Today, we are all empowered more than ever before to solve humanity’s grand challenges. You can help change the world’s conversation from the pessimism of scarcity to Abundance!
Please explore this book at their website, www.AbundanceTheBook.com, where you can pre-order Abundance, download the first chapter, watch videos, share your reactions, and participate in a campaign to change the world’s conversation (and win a $5,000 prize in the process).
To launch the book and make a real impact in turning the world’s current negative focus around, Peter and Steven are offering four gifts to thank any early supporters for pre-ordering at www.AbundanceTheBook.com by February 13. (You’ll get access to Singularity University’s video library packed with graduate training on exponential technologies, the Transcendent Man documentary, and more.)
Please help spread the word!
Peter Rothman: This book is interesting too…but again, the devil is in the details. Kurzweil (IMO) always imagines a smooth transition to shiny bright future. Human history however suggests that the opposite is more likely.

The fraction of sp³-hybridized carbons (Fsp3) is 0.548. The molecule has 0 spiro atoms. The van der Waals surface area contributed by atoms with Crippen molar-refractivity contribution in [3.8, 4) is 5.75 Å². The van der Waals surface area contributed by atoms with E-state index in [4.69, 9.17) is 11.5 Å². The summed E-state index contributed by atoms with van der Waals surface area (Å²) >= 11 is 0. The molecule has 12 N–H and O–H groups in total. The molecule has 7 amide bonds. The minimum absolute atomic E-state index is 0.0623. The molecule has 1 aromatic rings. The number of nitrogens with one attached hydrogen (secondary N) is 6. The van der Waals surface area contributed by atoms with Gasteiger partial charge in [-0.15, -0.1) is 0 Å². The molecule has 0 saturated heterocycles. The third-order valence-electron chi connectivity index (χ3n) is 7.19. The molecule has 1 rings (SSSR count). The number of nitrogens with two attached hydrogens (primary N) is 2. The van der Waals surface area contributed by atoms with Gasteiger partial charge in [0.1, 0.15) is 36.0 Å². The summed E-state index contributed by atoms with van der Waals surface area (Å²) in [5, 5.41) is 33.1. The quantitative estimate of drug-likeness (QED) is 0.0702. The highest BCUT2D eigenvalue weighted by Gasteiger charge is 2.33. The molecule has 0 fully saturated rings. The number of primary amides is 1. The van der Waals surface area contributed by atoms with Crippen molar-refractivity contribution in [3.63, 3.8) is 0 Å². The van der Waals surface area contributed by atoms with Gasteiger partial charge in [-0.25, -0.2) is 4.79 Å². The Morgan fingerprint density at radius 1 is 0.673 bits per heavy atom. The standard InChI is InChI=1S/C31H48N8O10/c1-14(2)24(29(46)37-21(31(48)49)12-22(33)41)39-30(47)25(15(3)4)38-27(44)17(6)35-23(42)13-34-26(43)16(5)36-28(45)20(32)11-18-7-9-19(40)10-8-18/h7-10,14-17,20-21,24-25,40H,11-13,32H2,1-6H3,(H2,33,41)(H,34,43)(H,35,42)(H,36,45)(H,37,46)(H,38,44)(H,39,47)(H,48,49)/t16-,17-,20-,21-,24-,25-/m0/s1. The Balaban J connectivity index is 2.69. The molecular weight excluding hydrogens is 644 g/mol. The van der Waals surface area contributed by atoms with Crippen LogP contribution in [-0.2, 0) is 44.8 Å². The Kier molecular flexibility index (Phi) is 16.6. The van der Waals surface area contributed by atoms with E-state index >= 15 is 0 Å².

Chris Powell Armstrong: I expect a tumultuous transition with a “great tribulation and gnashing of teeth.” People naturally want to hold on to their familiar models and power/money derived therefrom.
Quite a lot of people are, understandably, change-averse or change-phobic. I have always tended toward change-philia myself. It is not clear whether we’ll make it through the Singularity without some serious trauma…or maybe not even AT ALL.
It is interesting to note that Nikola Danaylov http://www.singularityweblog.com/
has asked his many interviewees on his bloody FANTASTIC Singularity 1 on 1 podcast how they would estimate humankind’s chances of surviving the Singularity and he has been surprised to discover that many of them rate our chances fairly low.
I have long looked at the “future” as: the good getting better, while simultaneously, the bad getting worse – and it’s just a competition to see which one will dominate. I am hoping that the Abundance book mentioned above will give me good cause to revise this long-held, and possibly misplaced intuition of mine…we shall see.